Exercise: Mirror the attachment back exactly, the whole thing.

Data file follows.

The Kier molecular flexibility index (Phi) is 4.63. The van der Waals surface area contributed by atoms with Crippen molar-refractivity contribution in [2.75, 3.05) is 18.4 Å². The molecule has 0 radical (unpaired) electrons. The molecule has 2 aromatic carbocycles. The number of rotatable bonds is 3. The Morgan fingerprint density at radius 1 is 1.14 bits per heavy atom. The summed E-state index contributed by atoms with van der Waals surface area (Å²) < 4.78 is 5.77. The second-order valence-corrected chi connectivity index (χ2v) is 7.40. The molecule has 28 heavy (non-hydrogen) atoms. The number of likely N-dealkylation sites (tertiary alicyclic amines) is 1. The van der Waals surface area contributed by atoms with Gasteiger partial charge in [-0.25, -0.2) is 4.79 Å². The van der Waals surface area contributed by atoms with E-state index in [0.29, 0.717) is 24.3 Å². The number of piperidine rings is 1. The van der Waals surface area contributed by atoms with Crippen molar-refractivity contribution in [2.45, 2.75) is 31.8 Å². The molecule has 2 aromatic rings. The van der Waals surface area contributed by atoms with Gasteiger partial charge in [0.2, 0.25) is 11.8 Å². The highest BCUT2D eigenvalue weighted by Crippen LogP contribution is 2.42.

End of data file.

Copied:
The Kier molecular flexibility index (Phi) is 4.63. The van der Waals surface area contributed by atoms with Crippen molar-refractivity contribution in [2.75, 3.05) is 18.4 Å². The molecule has 0 radical (unpaired) electrons. The molecule has 2 aromatic carbocycles. The number of rotatable bonds is 3. The Morgan fingerprint density at radius 1 is 1.14 bits per heavy atom. The summed E-state index contributed by atoms with van der Waals surface area (Å²) < 4.78 is 5.77. The second-order valence-corrected chi connectivity index (χ2v) is 7.40. The molecule has 28 heavy (non-hydrogen) atoms. The number of likely N-dealkylation sites (tertiary alicyclic amines) is 1. The van der Waals surface area contributed by atoms with Gasteiger partial charge in [-0.25, -0.2) is 4.79 Å². The van der Waals surface area contributed by atoms with E-state index in [0.29, 0.717) is 24.3 Å². The number of piperidine rings is 1. The van der Waals surface area contributed by atoms with Crippen molar-refractivity contribution in [2.45, 2.75) is 31.8 Å². The molecule has 2 aromatic rings. The van der Waals surface area contributed by atoms with Gasteiger partial charge in [0.2, 0.25) is 11.8 Å². The highest BCUT2D eigenvalue weighted by Crippen LogP contribution is 2.42.